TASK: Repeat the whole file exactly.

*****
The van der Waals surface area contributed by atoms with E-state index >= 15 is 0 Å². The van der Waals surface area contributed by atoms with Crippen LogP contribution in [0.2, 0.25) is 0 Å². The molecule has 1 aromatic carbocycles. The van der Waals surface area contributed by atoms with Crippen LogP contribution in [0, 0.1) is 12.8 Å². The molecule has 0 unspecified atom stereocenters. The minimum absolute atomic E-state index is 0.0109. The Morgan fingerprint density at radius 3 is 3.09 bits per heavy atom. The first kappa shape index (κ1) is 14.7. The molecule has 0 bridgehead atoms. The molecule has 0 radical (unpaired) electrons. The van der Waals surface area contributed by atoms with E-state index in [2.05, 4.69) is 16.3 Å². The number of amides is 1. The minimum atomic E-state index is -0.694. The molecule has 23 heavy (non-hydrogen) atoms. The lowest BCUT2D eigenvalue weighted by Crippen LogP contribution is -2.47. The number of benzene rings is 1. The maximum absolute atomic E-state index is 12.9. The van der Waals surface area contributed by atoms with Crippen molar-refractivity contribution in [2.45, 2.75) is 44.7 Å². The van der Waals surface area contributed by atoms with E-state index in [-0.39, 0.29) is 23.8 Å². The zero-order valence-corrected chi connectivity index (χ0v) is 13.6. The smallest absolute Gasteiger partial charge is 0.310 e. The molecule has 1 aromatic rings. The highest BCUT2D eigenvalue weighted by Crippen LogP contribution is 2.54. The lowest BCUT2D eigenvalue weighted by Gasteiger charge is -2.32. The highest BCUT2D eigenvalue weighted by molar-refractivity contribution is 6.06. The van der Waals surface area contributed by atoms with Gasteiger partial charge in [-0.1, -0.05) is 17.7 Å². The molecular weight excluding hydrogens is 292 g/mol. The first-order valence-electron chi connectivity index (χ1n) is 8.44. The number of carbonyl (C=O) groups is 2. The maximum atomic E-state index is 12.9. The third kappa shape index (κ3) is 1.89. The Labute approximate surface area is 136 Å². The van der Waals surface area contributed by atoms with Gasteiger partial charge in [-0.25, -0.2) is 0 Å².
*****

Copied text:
The van der Waals surface area contributed by atoms with E-state index >= 15 is 0 Å². The van der Waals surface area contributed by atoms with Crippen LogP contribution in [0.2, 0.25) is 0 Å². The molecule has 1 aromatic carbocycles. The van der Waals surface area contributed by atoms with Crippen LogP contribution in [0, 0.1) is 12.8 Å². The molecule has 0 unspecified atom stereocenters. The minimum absolute atomic E-state index is 0.0109. The Morgan fingerprint density at radius 3 is 3.09 bits per heavy atom. The first kappa shape index (κ1) is 14.7. The molecule has 0 bridgehead atoms. The molecule has 0 radical (unpaired) electrons. The van der Waals surface area contributed by atoms with E-state index in [2.05, 4.69) is 16.3 Å². The number of amides is 1. The minimum atomic E-state index is -0.694. The molecule has 23 heavy (non-hydrogen) atoms. The lowest BCUT2D eigenvalue weighted by Crippen LogP contribution is -2.47. The number of benzene rings is 1. The maximum absolute atomic E-state index is 12.9. The van der Waals surface area contributed by atoms with Crippen molar-refractivity contribution in [2.45, 2.75) is 44.7 Å². The van der Waals surface area contributed by atoms with E-state index in [-0.39, 0.29) is 23.8 Å². The zero-order valence-corrected chi connectivity index (χ0v) is 13.6. The smallest absolute Gasteiger partial charge is 0.310 e. The molecule has 1 aromatic rings. The highest BCUT2D eigenvalue weighted by Crippen LogP contribution is 2.54. The lowest BCUT2D eigenvalue weighted by Gasteiger charge is -2.32. The highest BCUT2D eigenvalue weighted by molar-refractivity contribution is 6.06. The van der Waals surface area contributed by atoms with Gasteiger partial charge in [-0.1, -0.05) is 17.7 Å². The molecular weight excluding hydrogens is 292 g/mol. The first-order valence-electron chi connectivity index (χ1n) is 8.44. The number of carbonyl (C=O) groups is 2. The maximum atomic E-state index is 12.9. The third kappa shape index (κ3) is 1.89. The Labute approximate surface area is 136 Å². The van der Waals surface area contributed by atoms with Gasteiger partial charge in [-0.25, -0.2) is 0 Å².